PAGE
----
August 25, 2009 — The 19-member Special Committee on the Nomination of a President held its inaugural meeting Monday and its first public forums on Tuesday to begin what committee member and former rector Gordon F. Rainey Jr. said "might well be the most important thing a lot of us have done in our lives."
The committee agreed that the extraordinary leadership provided by University President John T. Casteen III over the last 20 years has positioned the University to attract an incredibly strong and broad-based candidate pool. Casteen will retire on Aug. 1, 2010.
In fact, R. William Funk, the University's consultant and a veteran of more than 300 presidential searches, told the committee that U.Va.'s search "has created more excitement and interest among higher education leaders than any in the last five years.' The firm has been involved in presidential searches for 30 of the Association of American Universities' 62 members.
"People understand how important your institution is to this country," Funk said. "As we move through this process you will have the opportunity to consider some of the very best candidates in the nation."
Rector John O. Wynne said the University is in a "sweet spot" that he expects will make the job appealing to serious candidates.
He explained that despite state budget cuts and the global financial crisis, the University has continued to flourish under strong financial management and that "we continue to be blessed with great faculty, staff and students who are committed to excellence."
The search process will be as comprehensive and inclusive as possible. After the committee studied the last three presidential searches and looked at best practices around the country, a plan was created to reach out to all members of the University community, including students, staff and faculty, as well as alumni, parents and friends.
"We want to hear from as many people as possible what they believe are the important qualities of the University's next president," Wynne said. "This is a historic moment in the University's history and certainly the most important thing the board will do for the University. We are committed to getting it right."
In order to reach all these constituencies, the presidential search plan includes:
• E-mails to all members of the University community;
• Six public forums open to everyone, including those in the Charlottesville community;
• Meetings with student, staff and faculty leaders; with deans and vice presidents; and with several ad hoc advisory groups led by members of the search committee.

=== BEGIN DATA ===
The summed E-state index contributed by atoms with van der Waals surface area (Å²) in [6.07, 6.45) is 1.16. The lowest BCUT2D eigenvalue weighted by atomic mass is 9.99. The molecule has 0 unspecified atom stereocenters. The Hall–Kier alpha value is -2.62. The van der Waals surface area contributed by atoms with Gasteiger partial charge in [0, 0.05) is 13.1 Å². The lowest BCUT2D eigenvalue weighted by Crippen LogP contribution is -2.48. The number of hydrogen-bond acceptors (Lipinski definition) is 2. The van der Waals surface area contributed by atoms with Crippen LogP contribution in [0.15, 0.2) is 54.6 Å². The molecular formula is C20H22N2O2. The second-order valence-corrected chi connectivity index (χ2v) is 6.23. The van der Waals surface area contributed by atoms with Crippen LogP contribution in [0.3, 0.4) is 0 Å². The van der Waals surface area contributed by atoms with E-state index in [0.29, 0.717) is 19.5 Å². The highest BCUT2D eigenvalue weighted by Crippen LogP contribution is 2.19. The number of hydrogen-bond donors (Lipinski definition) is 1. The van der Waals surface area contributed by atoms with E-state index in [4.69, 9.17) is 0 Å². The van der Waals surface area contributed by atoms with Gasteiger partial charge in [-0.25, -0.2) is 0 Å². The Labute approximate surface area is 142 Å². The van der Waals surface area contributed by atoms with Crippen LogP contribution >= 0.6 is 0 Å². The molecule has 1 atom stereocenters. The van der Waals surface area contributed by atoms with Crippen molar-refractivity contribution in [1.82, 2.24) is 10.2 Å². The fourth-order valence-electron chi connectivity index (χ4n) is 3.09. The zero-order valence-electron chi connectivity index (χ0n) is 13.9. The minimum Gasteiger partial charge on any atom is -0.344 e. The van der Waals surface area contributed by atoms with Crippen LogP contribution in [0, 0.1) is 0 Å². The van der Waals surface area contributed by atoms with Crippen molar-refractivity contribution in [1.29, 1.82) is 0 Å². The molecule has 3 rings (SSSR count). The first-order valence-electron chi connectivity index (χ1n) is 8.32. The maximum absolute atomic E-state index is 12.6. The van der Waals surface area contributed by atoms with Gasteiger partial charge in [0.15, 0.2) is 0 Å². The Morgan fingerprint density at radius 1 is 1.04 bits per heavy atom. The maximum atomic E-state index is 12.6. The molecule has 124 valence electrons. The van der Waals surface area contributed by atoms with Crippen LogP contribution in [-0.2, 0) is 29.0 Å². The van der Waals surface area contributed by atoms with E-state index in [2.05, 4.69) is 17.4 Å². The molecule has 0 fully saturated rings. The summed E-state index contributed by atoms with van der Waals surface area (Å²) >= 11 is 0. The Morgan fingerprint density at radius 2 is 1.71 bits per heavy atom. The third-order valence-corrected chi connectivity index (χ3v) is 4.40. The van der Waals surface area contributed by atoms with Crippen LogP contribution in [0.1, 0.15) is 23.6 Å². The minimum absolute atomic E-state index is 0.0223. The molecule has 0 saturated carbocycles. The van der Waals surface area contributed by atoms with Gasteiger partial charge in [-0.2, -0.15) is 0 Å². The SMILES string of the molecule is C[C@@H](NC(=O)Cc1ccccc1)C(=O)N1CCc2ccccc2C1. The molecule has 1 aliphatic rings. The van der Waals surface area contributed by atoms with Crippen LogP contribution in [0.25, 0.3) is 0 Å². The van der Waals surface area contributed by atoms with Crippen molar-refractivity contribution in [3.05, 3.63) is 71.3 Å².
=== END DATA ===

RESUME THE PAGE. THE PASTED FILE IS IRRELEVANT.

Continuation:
"We don't want anyone to think they have been overlooked," Wynne told the committee. "If we missed something, let us know. We want to listen to or hear from anyone who wants to give us their thoughts."
Wynne and Vice Rector Daniel R. Abramson have made themselves readily available to meet with groups and individuals over the past several weeks. "It is important as well as symbolic," Wynne added, "that our first meeting was with the leaders of the University's Employee Councils."
In addition, the committee will talk with numerous higher education leaders across the country, seeking their input on the qualities needed to lead a modern research university.
While the Board of Visitors makes the final decision and elects the next president, Wynne stressed the importance of the entire committee – which includes nine board members, six faculty members, two students and two prominent alumni –doing the heavy lifting of researching, interviewing and finally narrowing the candidate pool. He asked members to get to know one another and collaborate to add depth and understanding to an effective search.
He thanked committee members for their willingness to serve. Describing them as an "extraordinary group of people who bring wonderful skills, years of experience, judgment and deep love for this place," Wynne then asked them to make introductions and talk a bit about their connections to the University.
As the 19 members told their stories, the words "fortunate," "honored" and "privileged" were used over and over again. There is also an understanding that they are to represent not one group, but as Wynne has said on numerous occasions, "all those who know and love our great University."
Warren M. Thompson, a Board of Visitors member and chairman of its Special Committee on Diversity, told of being the first in his African-American family to be allowed to attend U.Va. and of his commitment to championing diversity since being appointed to the board.
"I have been so impressed," Thompson said, looking around the table, "by the character, experience and diversity of this committee. We have a tremendous opportunity to build on rich traditions . . . and the possibility to create new ones in this process."
International Focus, Diversity and Staff Concerns Emerge at Forums
Here is a selection of comments from students, staff, faculty and alumni who attended Tuesday's two forums. About 45 people attended each forum. Complete audio of all forums will be posted on the presidential search Web site as it becomes available.
• Maurice Apprey, dean of African-American affairs, emphasized that students' educational needs are changing in response to globalization. "At least 25 to 50 percent of our students should get international experiences," he said. "The world is shrinking. Domestic and international issues go hand in hand."